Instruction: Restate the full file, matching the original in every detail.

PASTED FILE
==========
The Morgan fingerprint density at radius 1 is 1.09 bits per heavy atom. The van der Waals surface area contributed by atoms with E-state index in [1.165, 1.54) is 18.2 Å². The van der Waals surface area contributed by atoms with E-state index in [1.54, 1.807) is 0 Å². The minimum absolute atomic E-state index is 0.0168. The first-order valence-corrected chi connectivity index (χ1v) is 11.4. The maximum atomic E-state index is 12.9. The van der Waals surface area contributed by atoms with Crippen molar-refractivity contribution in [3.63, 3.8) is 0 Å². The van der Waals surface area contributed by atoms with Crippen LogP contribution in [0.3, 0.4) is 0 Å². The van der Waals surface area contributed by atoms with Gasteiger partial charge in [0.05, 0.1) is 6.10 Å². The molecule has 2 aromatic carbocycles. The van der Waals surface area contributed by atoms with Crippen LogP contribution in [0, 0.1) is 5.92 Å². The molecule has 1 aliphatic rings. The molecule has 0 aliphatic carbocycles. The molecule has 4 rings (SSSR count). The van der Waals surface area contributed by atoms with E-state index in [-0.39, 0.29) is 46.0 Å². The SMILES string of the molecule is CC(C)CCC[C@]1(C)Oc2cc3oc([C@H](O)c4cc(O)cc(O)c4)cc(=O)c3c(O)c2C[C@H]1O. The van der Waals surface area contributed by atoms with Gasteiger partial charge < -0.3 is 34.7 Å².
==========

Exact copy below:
The Morgan fingerprint density at radius 1 is 1.09 bits per heavy atom. The van der Waals surface area contributed by atoms with E-state index in [1.165, 1.54) is 18.2 Å². The van der Waals surface area contributed by atoms with E-state index in [1.54, 1.807) is 0 Å². The minimum absolute atomic E-state index is 0.0168. The first-order valence-corrected chi connectivity index (χ1v) is 11.4. The maximum atomic E-state index is 12.9. The van der Waals surface area contributed by atoms with Crippen molar-refractivity contribution in [3.63, 3.8) is 0 Å². The van der Waals surface area contributed by atoms with Crippen LogP contribution in [0.3, 0.4) is 0 Å². The van der Waals surface area contributed by atoms with Gasteiger partial charge in [0.05, 0.1) is 6.10 Å². The molecule has 2 aromatic carbocycles. The van der Waals surface area contributed by atoms with Crippen LogP contribution in [0, 0.1) is 5.92 Å². The molecule has 1 aliphatic rings. The molecule has 0 aliphatic carbocycles. The molecule has 4 rings (SSSR count). The van der Waals surface area contributed by atoms with E-state index in [-0.39, 0.29) is 46.0 Å². The SMILES string of the molecule is CC(C)CCC[C@]1(C)Oc2cc3oc([C@H](O)c4cc(O)cc(O)c4)cc(=O)c3c(O)c2C[C@H]1O. The van der Waals surface area contributed by atoms with Gasteiger partial charge < -0.3 is 34.7 Å².